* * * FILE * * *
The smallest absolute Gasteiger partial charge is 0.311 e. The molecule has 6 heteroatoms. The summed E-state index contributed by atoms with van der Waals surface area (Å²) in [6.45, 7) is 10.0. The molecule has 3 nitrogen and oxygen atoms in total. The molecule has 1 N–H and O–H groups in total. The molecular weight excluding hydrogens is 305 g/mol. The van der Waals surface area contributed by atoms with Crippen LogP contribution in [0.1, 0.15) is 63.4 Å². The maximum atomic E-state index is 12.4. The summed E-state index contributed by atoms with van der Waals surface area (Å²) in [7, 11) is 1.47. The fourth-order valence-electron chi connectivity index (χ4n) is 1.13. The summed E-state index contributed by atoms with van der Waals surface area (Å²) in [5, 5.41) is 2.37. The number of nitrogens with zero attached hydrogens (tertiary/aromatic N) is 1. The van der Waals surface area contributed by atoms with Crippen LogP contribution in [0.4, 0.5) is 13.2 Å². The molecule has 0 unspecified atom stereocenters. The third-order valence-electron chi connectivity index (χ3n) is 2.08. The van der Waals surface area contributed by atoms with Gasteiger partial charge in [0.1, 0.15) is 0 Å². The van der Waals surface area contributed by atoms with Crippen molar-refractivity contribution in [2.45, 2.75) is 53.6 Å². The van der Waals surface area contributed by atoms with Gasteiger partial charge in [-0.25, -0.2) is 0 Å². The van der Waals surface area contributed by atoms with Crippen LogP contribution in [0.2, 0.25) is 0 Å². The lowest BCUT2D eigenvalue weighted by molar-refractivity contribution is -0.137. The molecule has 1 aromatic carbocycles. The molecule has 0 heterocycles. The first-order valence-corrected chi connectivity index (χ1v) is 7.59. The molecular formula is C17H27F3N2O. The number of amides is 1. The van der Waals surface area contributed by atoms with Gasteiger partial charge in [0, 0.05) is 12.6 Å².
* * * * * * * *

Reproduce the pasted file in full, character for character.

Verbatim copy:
The smallest absolute Gasteiger partial charge is 0.311 e. The molecule has 6 heteroatoms. The summed E-state index contributed by atoms with van der Waals surface area (Å²) in [6.45, 7) is 10.0. The molecule has 3 nitrogen and oxygen atoms in total. The molecule has 1 N–H and O–H groups in total. The molecular weight excluding hydrogens is 305 g/mol. The van der Waals surface area contributed by atoms with Crippen LogP contribution in [0.1, 0.15) is 63.4 Å². The maximum atomic E-state index is 12.4. The summed E-state index contributed by atoms with van der Waals surface area (Å²) in [7, 11) is 1.47. The fourth-order valence-electron chi connectivity index (χ4n) is 1.13. The summed E-state index contributed by atoms with van der Waals surface area (Å²) in [5, 5.41) is 2.37. The number of nitrogens with zero attached hydrogens (tertiary/aromatic N) is 1. The van der Waals surface area contributed by atoms with Crippen LogP contribution in [0.4, 0.5) is 13.2 Å². The molecule has 0 unspecified atom stereocenters. The third-order valence-electron chi connectivity index (χ3n) is 2.08. The van der Waals surface area contributed by atoms with Gasteiger partial charge in [0.1, 0.15) is 0 Å². The van der Waals surface area contributed by atoms with Crippen molar-refractivity contribution in [2.45, 2.75) is 53.6 Å². The van der Waals surface area contributed by atoms with Gasteiger partial charge in [-0.25, -0.2) is 0 Å². The van der Waals surface area contributed by atoms with Crippen LogP contribution in [0.2, 0.25) is 0 Å². The lowest BCUT2D eigenvalue weighted by molar-refractivity contribution is -0.137. The molecule has 1 aromatic carbocycles. The molecule has 0 heterocycles. The first-order valence-corrected chi connectivity index (χ1v) is 7.59. The molecular formula is C17H27F3N2O. The number of amides is 1. The van der Waals surface area contributed by atoms with Gasteiger partial charge in [0, 0.05) is 12.6 Å².